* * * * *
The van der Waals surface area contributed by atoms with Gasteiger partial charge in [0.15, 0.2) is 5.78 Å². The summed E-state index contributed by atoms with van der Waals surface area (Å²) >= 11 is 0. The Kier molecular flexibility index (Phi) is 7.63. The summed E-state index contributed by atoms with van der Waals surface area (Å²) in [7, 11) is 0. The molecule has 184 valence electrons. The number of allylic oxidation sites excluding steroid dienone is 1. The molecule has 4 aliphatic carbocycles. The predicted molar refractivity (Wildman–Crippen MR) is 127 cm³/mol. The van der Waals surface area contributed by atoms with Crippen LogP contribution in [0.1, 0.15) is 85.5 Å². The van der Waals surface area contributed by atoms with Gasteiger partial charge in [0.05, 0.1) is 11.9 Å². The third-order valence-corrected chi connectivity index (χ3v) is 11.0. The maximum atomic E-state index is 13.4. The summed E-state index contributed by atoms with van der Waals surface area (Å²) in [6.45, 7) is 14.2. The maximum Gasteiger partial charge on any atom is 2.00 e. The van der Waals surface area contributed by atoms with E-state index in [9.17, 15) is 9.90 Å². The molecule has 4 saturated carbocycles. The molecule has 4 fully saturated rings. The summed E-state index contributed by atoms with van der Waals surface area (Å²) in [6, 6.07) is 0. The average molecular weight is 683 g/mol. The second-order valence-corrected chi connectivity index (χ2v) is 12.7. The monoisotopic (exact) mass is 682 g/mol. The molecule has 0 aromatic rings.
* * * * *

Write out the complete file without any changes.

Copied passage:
The van der Waals surface area contributed by atoms with Gasteiger partial charge in [0.15, 0.2) is 5.78 Å². The summed E-state index contributed by atoms with van der Waals surface area (Å²) >= 11 is 0. The Kier molecular flexibility index (Phi) is 7.63. The summed E-state index contributed by atoms with van der Waals surface area (Å²) in [7, 11) is 0. The molecule has 184 valence electrons. The number of allylic oxidation sites excluding steroid dienone is 1. The molecule has 4 aliphatic carbocycles. The predicted molar refractivity (Wildman–Crippen MR) is 127 cm³/mol. The van der Waals surface area contributed by atoms with Crippen LogP contribution in [0.1, 0.15) is 85.5 Å². The van der Waals surface area contributed by atoms with Gasteiger partial charge in [0.05, 0.1) is 11.9 Å². The third-order valence-corrected chi connectivity index (χ3v) is 11.0. The maximum atomic E-state index is 13.4. The summed E-state index contributed by atoms with van der Waals surface area (Å²) in [6.45, 7) is 14.2. The maximum Gasteiger partial charge on any atom is 2.00 e. The van der Waals surface area contributed by atoms with E-state index in [9.17, 15) is 9.90 Å². The molecule has 4 saturated carbocycles. The molecule has 4 fully saturated rings. The summed E-state index contributed by atoms with van der Waals surface area (Å²) in [6, 6.07) is 0. The average molecular weight is 683 g/mol. The second-order valence-corrected chi connectivity index (χ2v) is 12.7. The monoisotopic (exact) mass is 682 g/mol. The molecule has 0 aromatic rings.